ServiceNow’s channel-centric approach has enabled the vendor to grow rapidly across diverse global markets, with the Asia Pacific and Japan (APJ) region outpacing other regions.
But despite such growth, there is one area where the software specialist openly admits help is required.
"Professional services," said Mitch Young, vice president and general manager of APJ at ServiceNow. "We are very much looking at a leverage model with our partners both to drive the sales and industry dimensions but also the delivery.
"Ecosystems are critical to our success. We have done a lot to eliminate any sort of view that our professional services organisation is in conflict with the channel."
The biggest opportunity for partners, as Young sees it, and for software vendors such as ServiceNow, is in the human resource (HR) segment.
“Partners can play a critical role in that area,” said Young. “There is also one thing that is untapped, which is how can we solve problems where software has not been applied before?"
“We think that those most innovative partners who are looking to address some of these gaps earlier have no competition and in our own assessment, we think that market segment is huge."
The vendor has six core strategies to bolster partner success, areas ServiceNow consider critical to the company's sustained growth.
The first of these relates to developing key capabilities in areas such as artificial intelligence and cyber security, as can be seen by the vendor’s most recent London platform release, where such technologies are front and centre.
In a channel where specialisation is now seen as a must for partners looking to capitalise and grow in today’s rapidly changing landscape, partners who live and breath critical industry changing trends such as AI or pervasive priorities such as data management/security look set to benefit significantly.
The next strategy for the vendor where partners will see a central role is in sale execution while the third is the ability of the vendor to leverage its ecosystem.
“These first three are fundamental,” said Young, “however, the coming year will see ServiceNow focus largely on three additional strategies.”
The first of these strategies is customer success. “When I talk about customer success, I also include the channel success,” said Young. “Making sure our clients achieve that initial successful outcome gives us a huge upside in selling wider across the portfolio."
“The next priority,” said Young, “is talent development. It is making sure we have strong leadership and a robust management structure in APAC."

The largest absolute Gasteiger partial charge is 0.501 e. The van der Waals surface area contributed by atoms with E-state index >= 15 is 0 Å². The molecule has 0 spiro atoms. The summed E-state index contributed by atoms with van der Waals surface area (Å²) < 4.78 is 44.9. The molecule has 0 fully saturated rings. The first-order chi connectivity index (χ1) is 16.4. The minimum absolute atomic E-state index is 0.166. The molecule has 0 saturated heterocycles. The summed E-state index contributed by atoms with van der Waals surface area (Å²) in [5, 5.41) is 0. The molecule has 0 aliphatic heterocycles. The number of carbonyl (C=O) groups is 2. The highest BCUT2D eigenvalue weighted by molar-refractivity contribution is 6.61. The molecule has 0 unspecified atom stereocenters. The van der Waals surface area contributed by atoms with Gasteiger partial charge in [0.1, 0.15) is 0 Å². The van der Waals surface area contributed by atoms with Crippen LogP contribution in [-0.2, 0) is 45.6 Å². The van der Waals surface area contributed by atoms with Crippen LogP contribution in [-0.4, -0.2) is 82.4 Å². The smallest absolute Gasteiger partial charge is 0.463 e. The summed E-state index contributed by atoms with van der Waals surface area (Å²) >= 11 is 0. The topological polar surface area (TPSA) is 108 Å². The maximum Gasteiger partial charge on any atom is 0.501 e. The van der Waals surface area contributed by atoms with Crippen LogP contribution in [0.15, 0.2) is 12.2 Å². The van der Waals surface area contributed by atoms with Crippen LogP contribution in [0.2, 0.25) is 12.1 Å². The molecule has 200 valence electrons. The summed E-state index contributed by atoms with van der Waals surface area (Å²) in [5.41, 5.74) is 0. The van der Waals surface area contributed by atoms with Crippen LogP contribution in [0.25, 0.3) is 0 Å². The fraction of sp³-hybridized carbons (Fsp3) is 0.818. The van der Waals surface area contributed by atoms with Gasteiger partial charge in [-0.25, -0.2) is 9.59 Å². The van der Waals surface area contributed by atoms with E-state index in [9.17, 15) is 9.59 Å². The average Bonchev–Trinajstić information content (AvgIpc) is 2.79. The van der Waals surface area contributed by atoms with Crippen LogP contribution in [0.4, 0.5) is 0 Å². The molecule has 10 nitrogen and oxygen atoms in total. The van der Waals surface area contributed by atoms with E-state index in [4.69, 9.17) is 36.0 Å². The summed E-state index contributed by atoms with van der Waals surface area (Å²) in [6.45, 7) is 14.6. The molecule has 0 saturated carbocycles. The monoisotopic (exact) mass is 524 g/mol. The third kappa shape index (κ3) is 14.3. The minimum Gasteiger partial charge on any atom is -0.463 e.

The final priority for ServiceNow, according to Young, is “brand development.”
“We are moving towards a more human-centric approach,” said Young. “We are really about technology in the service of people not technology for the sake of technology.”
In addition to these six strategies, the vendor has several important partnership models which are critical to its regional success, from regional technology alliances with key trends setters such SAP, Microsoft, IBM, as well as global system integrators such as Accenture, KPMG, Deloitte and DXC Technology among others.
More than that, however, are the local and regional SIs or the solution-specific partners who have the specialised and local knowledge to win on the ground, providing local knowledge and capability to grow market share.
“All these models of partnerships are strategically important to me,” said Young. “I spend as much time with partners as I do with customers."
"We are really looking for partners who have deep skills in our platforms," added Young. "We do a lot of enablement, certifications for them to get them to that level."
"We see customers really focused on did they achieve the value they expected out of the solution."
"That is why our focus on customer success and our focus with our partners is how do we make sure we go beyond just going live. How do we make sure we quantify the value they expected to receive," asserted Young.
To find continued success and growth, the vendor has continued its focus on partner enablement in recognition of an industry in flux.
The vendor has long insisted that its customers look for certified ServiceNow partners, but has understood that in markets such as Japan, where hundreds of certified partners can be needed in a very short time frame the traditional approach of attending a certification class for a week, for instance, is no longer practical.
Once a new platform is released, partners need to be recertified, but rather than go through a whole recertification process the vendor sees promise in a ‘delta’ certification for partners.
Meaning for partners who were already certified on a previous platform release, they will only be required to take a much short recertification process when the next platform is released.
“This is a much better enablement,” said Young. “It is much more real time and more suitable for the digital era.”
Furthermore, “we are also looking at how we certify our partners in the partner programs on a more broad set of metrics,” said Young. “Not just about a certain number of certifications but on actual real implementations, customer feedback and so on."
“We see many opportunities in this region that we can be passing on to our partners,” said Young.”While we will be investing heavily in the APJ region, we cannot keep growing at the rate we want to grow without that partner investment.”
“Elevating the go-to-market teams within channel organisations is one of my key focuses,” Young added.